by Arthur Wing Pinero.
Orange Tree Theatre 1 Clarence Street TW9 2SA To 2 October 2010.
Mon-Sat 7.45pm Mat Sat 3pm & 9, 16 Sept 2.30pm (+post-show discussion).
Audio-described 25 Sept 3pm., 28 Sept.
Runs 3hr One interval.
TICKETS: 020 8940 3633.
Review: Timothy Ramsden 4 September.
Where there’s no will there still has to be a way.
Last year it was Henry Arthur Jones, now it’s Arthur Wing Pinero. Giants of the late Victorian and Edwardian West End revived at the Orange Tree with plays showing snobbery and greed in northern society. Pinero, like the author of Mary Goes First, doubtless had metropolitan audiences chortling at them oop north, where muck meant brassneck and mucky deeds afoot, in this mix of social comedy and moral quandary.
It took northerners like Stanley Houghton and Harold Brighouse to reveal the intricate dynamics of their society – or J B Priestley a generation later to sift its character comedy (When We Are Married) from its moral obliquity (An Inspector Calls), Yet this 1908 drama has simple fun with greedily rapacious men, and vitriolic wives, while creating a more complex situation where the only decent family members are the pair implicated in a felony.
When a rich relative dies, apparently intestate, his siblings can’t wait to grab his wealth; they can hardly hold a pen steady between them as they calculate their share, and jump on any favourable detail either of the solicitors present provides. Ravenously, they lean over a table as if the money were there for devouring.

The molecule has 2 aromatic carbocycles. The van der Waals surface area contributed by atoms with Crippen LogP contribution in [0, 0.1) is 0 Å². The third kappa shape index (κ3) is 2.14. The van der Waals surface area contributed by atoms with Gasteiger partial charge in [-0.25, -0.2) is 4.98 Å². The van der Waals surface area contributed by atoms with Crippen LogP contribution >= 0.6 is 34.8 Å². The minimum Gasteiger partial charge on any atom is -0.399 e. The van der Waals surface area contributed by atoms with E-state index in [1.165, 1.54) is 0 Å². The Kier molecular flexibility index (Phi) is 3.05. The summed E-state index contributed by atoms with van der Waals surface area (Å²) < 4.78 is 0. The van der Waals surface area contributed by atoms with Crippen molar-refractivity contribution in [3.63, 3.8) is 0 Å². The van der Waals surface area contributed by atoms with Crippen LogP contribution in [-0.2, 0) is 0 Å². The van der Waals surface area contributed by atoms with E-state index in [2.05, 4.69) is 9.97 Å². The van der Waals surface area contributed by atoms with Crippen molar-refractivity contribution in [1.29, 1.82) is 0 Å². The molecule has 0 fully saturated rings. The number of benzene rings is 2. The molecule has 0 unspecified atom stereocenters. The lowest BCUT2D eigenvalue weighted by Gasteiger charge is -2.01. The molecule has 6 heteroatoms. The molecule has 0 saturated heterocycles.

The virtuous are mild and artistic instead of materialists. They’re tormented – Natalie Ogle’s Phyllis scared by wrongdoing the others would have done without a thought, while Stuart Fox as her husband provides a vivid portrait of innocence pretending to guilt; a performance at its height in his pathetic insistence on culpability and defence of his wife.
No such scruple elsewhere in the family, though Geoff Leesley (despite a strange insistence on sitting wrong way round on a chair some half-century before that became fashionable) skilfully marks James’ eventual emergence towards decency. Stuart Antrobus’ and Vincent Trimble’s solicitors show mutual professional courtesy and manage not to show what they think of the family.
David Whitworth is a picture of piggy-eyed self-interest while Grainne Keenan as the true heir interested more in her father’s love than his money preserves an anguished reserve that keeps sentimentality firmly at bay. As Does Sam Walters’ sharply detailed direction.
James Mortimer: Geoff Leesley.
Ann: Brenda Longman.
Stephen Mortimer: David Whitworth.
Louisa: Julie Teal.
Thaddeus Mortimer: Stuart Fox.
Phyllis: Natalie Ogle.
Colonel Ponting: Osmund Bullock.
Rose: Janet Spencer Turner.
Mr Vallance/Mr Denyer: Stuart Antrobus.
Mr Elkin: Vincent Brimble.
Helen Thornhill: Grainne Keenan.
Rev George Trist: James Joyce.
Heath/Servants: Stuart Burgess.
Joyce: Amelia Brown/Claudia Davies/Imogen Wilson.
Cyril: Ollie Harrison-Hall./Jack Armstrong/James Wilson.
Director: Sam Walters.
Designer: Sam Dowson.
Lighting: Dan Staniforth.
Costume: Robyn Wilson.